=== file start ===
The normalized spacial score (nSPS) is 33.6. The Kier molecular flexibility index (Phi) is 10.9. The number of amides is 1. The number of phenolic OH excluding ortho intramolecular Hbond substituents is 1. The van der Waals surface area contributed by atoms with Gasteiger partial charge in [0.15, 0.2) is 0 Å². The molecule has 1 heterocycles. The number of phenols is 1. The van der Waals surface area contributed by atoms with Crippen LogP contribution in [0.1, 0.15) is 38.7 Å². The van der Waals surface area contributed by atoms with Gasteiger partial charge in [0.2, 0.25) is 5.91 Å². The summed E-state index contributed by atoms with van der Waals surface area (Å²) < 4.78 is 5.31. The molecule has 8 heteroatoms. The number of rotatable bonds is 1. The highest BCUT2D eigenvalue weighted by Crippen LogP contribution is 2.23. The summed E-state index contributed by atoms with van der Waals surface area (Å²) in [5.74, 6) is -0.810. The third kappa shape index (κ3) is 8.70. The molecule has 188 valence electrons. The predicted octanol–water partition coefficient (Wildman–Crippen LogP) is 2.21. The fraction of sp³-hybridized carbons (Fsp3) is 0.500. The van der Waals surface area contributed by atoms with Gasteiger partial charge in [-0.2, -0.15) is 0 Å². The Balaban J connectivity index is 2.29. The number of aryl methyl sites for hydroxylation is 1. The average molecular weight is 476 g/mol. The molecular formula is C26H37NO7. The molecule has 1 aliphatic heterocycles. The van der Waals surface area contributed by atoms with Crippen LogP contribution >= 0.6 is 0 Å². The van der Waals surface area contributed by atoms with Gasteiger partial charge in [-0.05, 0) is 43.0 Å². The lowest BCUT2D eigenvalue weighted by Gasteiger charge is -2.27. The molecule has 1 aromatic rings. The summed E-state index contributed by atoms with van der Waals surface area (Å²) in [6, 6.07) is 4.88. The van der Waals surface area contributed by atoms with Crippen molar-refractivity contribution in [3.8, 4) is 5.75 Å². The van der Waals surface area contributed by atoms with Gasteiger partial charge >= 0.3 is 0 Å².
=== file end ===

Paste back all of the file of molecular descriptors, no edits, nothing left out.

The normalized spacial score (nSPS) is 33.6. The Kier molecular flexibility index (Phi) is 10.9. The number of amides is 1. The number of phenolic OH excluding ortho intramolecular Hbond substituents is 1. The van der Waals surface area contributed by atoms with Gasteiger partial charge in [0.15, 0.2) is 0 Å². The molecule has 1 heterocycles. The number of phenols is 1. The van der Waals surface area contributed by atoms with Crippen LogP contribution in [0.1, 0.15) is 38.7 Å². The van der Waals surface area contributed by atoms with Gasteiger partial charge in [0.2, 0.25) is 5.91 Å². The summed E-state index contributed by atoms with van der Waals surface area (Å²) < 4.78 is 5.31. The molecule has 8 heteroatoms. The number of rotatable bonds is 1. The highest BCUT2D eigenvalue weighted by Crippen LogP contribution is 2.23. The summed E-state index contributed by atoms with van der Waals surface area (Å²) in [5.74, 6) is -0.810. The third kappa shape index (κ3) is 8.70. The molecule has 188 valence electrons. The predicted octanol–water partition coefficient (Wildman–Crippen LogP) is 2.21. The fraction of sp³-hybridized carbons (Fsp3) is 0.500. The van der Waals surface area contributed by atoms with Gasteiger partial charge in [-0.2, -0.15) is 0 Å². The Balaban J connectivity index is 2.29. The number of aryl methyl sites for hydroxylation is 1. The average molecular weight is 476 g/mol. The molecular formula is C26H37NO7. The molecule has 1 aliphatic heterocycles. The van der Waals surface area contributed by atoms with Crippen LogP contribution >= 0.6 is 0 Å². The van der Waals surface area contributed by atoms with Gasteiger partial charge in [-0.05, 0) is 43.0 Å². The lowest BCUT2D eigenvalue weighted by Gasteiger charge is -2.27. The molecule has 1 aromatic rings. The summed E-state index contributed by atoms with van der Waals surface area (Å²) in [6, 6.07) is 4.88. The van der Waals surface area contributed by atoms with Crippen molar-refractivity contribution in [3.8, 4) is 5.75 Å². The van der Waals surface area contributed by atoms with Gasteiger partial charge >= 0.3 is 0 Å².